At last, it seems that we are heading towards what they call the “new normal”. A somewhat different stage, in which physical contact is limited and in which we will be forced to pose in front of thermal cameras to take our temperature. From now on, we will have to get used to being pointed with a kind of barcode reader to check if we have a fever. These small devices are called thermal cameras and will be part of our day today for a while.
Since the de-escalation began, it is common to see lines of people waiting in front of the entrance of work centres, in train stations and in stores. They all wait to be told if they are fit or not to enter, that is, if they have a fever or not. One of the clearest symptoms of Covid-19 is the rise in temperature of the person. Thus, many spaces have been made with thermal cameras to “control” who is healthy and who could be infected.
The thermal imagers are devices which thanks to emitting radiation humans (and all objects) and an optical system, are able to assign each colour thermal value and transform it into an image. Thus, you can see how hot a person is.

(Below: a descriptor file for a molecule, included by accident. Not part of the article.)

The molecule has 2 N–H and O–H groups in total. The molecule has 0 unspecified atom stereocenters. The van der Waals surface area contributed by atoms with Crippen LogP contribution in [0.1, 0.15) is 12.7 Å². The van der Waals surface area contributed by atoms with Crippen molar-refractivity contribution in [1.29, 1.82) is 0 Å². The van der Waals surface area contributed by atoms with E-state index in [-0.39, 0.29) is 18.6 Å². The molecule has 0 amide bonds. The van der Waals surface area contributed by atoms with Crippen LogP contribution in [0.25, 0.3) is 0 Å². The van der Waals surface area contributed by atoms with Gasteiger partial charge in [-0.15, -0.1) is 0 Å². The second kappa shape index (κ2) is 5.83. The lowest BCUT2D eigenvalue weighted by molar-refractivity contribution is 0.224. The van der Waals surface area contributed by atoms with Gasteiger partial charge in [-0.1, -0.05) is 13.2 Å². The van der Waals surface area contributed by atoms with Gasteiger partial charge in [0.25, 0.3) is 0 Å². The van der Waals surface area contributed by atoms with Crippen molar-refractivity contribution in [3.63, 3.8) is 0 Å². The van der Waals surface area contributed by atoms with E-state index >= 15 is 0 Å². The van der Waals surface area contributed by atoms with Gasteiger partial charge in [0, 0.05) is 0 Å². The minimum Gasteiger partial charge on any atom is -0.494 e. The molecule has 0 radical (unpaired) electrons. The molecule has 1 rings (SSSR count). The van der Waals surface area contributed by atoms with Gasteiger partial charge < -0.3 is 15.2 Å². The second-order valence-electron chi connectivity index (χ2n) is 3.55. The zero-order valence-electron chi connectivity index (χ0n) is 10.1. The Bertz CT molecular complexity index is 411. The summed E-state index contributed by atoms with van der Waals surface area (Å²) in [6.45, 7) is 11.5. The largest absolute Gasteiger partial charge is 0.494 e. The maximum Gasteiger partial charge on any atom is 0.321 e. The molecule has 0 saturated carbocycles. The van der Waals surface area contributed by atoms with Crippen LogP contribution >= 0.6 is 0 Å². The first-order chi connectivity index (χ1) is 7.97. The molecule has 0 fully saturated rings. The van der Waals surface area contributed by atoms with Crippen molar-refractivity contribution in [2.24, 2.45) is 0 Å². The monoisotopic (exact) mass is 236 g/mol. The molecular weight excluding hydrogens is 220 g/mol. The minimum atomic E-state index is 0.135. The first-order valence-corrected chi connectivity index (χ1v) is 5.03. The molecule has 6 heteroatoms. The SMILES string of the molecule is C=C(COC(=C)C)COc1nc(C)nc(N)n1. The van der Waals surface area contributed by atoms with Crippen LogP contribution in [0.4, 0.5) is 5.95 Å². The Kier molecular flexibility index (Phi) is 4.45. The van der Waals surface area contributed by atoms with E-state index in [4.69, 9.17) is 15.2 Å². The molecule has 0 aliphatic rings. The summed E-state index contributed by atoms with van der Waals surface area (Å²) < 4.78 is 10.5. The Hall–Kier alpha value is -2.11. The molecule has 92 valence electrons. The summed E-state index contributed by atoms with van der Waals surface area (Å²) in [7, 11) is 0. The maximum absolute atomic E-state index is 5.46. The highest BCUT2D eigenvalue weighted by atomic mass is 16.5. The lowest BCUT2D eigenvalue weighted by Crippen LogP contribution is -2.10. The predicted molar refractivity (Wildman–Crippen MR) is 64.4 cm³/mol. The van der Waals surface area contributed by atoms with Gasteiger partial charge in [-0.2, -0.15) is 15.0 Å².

The higher the temperature of the individual, the more radiation they will emit, and that in the image translates into warm colours. That is, the more yellow/orange there is on the screen, the higher the temperature of the person.
Where is the Limit of Having or Not Having a Fever?
Many people say that their usual temperature is 37ºC, while for others it is normal not to rise above 36ºC. With thermal cameras, the procedure that is followed is as follows: the average temperature of the group is calculated and 1ºC is added. If someone exceeds that number it could be a case of fever.
If this circumstance occurs, the person is placed in isolation and their temperature is taken individually with a thermometer. Only then could it be confirmed that it does indeed have tenths.
Is the use of Thermal Cameras Legal?
The processing of personal data, and more so if it is about health data, is something especially delicate. Thus, this new rule is raising doubts and some inconveniences.
However, the general data protection regulation states that in exceptional situations such as a pandemic, the use and knowledge of personal (and health) data are lawful. As long as they are necessary to protect people’s lives.